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DJ Kool Herc to be celebrated on the 'First Coast'

Myself and Inztinkz of The Council during our presentation First Coast: The Jamaican and wider Caribbean involvement in Hip Hop
at the Trinity International Hip Hop Festival in Hartford, Connecticut on Friday, March 29, 2019. (Photo by Greg Schick)

Hip Hop comes full circle in Jamaica

DJ Kool Herc to be celebrated on the ‘First Coast’

You would have to know me to understand the joy I felt when I caught wind of the upcoming University of the West Indies (UWI) conference The Legacy of DJ Kool Herc: Celebrating the Jamaican Roots of Hip Hop. The event, to be held April 16-18, 2020, is intended to address the gap in scholarship about the local influence on the genre while focusing on its global significance.

DJ Kool Herc has always been of particular importance to the Hip Hop community in Jamaica. Herc, born Clive Campbell in Kingston, Jamaica, is credited as the genre’s forefather, starting with his back-to-school jam in the Bronx, New York, in 1973. Many of us Jamaicans who love Hip Hop and know its history find the local connection very interesting, even assuring and empowering.

This led to The Council, a Kingston and New York-based collective of which I am one-fourth, to coin and spread the term ‘First Coast’. After all, if there was no Kool Herc, perhaps, there may be no Hip Hop as we know it today. Therefore, we argue that Jamaica is the ‘First Coast’.

This piece of history – the influence of Jamaica’s sound system culture on Hip Hop – is not only a point of discussion within our community, but it arises in interactions we have with other people in social, and, definitely, ‘industry’ settings.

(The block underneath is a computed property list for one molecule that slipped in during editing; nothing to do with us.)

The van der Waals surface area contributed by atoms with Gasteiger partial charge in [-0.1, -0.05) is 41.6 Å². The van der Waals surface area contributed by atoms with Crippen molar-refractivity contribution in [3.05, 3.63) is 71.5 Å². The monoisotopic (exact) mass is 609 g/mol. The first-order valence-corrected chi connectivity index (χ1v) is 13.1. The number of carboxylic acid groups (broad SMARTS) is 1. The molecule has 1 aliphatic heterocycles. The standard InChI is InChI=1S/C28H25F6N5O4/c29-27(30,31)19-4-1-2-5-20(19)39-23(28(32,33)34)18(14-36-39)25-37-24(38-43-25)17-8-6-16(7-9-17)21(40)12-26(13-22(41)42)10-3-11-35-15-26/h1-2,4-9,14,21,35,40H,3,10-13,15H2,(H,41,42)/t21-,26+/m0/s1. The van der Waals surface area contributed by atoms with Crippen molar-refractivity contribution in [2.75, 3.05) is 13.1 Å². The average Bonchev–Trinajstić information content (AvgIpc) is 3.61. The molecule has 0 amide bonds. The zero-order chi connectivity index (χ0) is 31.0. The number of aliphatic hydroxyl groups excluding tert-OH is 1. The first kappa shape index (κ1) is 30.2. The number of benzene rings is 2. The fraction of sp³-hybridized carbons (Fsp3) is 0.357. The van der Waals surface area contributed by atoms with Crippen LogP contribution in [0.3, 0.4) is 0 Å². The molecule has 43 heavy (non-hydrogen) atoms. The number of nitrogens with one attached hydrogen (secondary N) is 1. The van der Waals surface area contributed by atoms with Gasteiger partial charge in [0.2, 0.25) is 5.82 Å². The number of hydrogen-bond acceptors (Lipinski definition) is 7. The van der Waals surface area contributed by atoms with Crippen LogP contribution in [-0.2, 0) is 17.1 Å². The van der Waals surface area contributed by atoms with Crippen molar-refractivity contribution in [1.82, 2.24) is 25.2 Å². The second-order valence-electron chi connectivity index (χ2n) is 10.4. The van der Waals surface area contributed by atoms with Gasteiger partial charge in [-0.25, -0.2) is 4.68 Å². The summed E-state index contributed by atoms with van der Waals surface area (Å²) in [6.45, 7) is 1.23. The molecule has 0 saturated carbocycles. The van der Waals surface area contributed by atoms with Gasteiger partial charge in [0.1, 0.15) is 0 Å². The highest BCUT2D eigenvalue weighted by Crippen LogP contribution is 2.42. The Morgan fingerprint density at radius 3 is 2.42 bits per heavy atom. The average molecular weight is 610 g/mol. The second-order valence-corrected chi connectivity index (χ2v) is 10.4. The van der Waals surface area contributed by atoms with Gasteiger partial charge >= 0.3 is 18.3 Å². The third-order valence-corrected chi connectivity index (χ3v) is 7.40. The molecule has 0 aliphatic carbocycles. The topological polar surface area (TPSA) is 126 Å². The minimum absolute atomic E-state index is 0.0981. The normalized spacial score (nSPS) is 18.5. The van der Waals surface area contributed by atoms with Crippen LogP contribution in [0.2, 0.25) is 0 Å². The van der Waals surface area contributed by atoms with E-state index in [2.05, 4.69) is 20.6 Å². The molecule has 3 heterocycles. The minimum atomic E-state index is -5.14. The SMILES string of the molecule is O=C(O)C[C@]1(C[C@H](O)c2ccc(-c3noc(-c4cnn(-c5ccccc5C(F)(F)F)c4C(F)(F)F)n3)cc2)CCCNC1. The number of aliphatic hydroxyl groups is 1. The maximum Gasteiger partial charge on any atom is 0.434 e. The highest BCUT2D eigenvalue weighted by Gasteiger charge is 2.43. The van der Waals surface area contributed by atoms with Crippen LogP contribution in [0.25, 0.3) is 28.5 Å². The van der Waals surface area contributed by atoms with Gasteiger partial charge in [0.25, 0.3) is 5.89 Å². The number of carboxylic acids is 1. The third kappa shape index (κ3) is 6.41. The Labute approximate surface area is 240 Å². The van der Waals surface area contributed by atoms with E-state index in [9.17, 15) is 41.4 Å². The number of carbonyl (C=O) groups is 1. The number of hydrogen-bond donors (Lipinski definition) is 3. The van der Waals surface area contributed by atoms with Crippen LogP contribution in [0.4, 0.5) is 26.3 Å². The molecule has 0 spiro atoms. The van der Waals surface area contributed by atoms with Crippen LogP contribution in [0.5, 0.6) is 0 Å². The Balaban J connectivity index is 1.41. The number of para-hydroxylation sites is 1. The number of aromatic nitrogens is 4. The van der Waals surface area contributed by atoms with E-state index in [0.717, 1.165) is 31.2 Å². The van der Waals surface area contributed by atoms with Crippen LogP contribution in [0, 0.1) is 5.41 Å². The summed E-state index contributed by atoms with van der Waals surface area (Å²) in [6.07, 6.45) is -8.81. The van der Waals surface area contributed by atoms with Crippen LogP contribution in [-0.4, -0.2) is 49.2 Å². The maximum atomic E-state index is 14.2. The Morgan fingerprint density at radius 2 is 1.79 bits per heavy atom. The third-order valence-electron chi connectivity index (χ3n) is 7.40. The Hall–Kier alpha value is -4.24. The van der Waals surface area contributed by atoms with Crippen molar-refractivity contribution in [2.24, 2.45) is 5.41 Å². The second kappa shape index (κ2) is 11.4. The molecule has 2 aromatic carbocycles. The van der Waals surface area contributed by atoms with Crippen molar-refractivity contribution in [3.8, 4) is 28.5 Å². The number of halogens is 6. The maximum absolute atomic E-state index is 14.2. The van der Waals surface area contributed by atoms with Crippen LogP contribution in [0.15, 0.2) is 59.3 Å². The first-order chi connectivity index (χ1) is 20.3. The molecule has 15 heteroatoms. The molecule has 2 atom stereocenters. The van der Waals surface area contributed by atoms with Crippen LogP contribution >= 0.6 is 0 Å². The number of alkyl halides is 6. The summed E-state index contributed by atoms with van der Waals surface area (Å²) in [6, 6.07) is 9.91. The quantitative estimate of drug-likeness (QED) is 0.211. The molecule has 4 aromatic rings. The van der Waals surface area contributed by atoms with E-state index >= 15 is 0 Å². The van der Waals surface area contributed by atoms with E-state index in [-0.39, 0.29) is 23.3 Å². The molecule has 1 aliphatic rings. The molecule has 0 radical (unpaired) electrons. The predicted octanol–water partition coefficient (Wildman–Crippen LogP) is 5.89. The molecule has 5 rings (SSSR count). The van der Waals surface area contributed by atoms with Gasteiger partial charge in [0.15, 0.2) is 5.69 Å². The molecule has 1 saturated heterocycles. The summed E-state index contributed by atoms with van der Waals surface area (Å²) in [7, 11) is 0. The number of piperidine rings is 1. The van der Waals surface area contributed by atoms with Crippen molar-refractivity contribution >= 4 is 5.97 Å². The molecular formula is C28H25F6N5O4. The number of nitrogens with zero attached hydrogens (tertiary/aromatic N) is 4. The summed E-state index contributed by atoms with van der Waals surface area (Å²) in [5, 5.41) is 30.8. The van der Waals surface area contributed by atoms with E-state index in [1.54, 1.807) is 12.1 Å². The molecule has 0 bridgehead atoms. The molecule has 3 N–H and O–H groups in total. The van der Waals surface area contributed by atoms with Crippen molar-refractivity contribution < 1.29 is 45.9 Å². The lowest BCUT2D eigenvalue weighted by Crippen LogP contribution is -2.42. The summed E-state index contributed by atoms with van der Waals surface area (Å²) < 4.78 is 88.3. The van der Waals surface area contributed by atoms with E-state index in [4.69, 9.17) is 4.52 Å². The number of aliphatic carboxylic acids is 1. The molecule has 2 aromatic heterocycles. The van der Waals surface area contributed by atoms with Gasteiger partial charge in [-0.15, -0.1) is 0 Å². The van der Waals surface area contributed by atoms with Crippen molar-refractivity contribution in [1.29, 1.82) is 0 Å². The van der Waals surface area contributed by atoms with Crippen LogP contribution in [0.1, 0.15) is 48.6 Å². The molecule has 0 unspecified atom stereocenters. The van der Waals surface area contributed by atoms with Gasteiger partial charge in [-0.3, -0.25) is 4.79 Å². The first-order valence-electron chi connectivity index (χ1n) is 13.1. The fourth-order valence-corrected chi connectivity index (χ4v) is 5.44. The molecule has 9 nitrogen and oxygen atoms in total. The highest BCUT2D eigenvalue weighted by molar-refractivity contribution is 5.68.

I can use my experiences with the media as examples since these are conversations where I am sometimes questioned extensively. I have done countless interviews about my music for every form of media. International outlets are often intrigued by the existence of boom-bap Hip Hop in Jamaica, and, moreso, impressed by the quality. Some local media, especially in the past, would initially question the choice of genre and seem oblivious to the quality and the obvious story in this music being done well in an unexpected location that actually has a strong claim to its foundation.

Naturally, the story of DJ Kool Herc would come up in some interviews with certain local press, as in casual social conversations, and I found that many Jamaicans, including those who should be more knowledgeable about music, really did not know much about the Jamaican contribution to Hip Hop, or the genre in general. Hence, they viewed the music as ‘foreign’ while many of us in the local community have always known it as an extension of our sound system culture and that we have a rightful place in it. ‘First Coast’ is our way of asserting that, educating and reminding people.

DJ Kool Herc sits for an interview with the Jamaica Music Conference in New York on Saturday, January 11, 2020. (Photo by Kwasi Bonsu)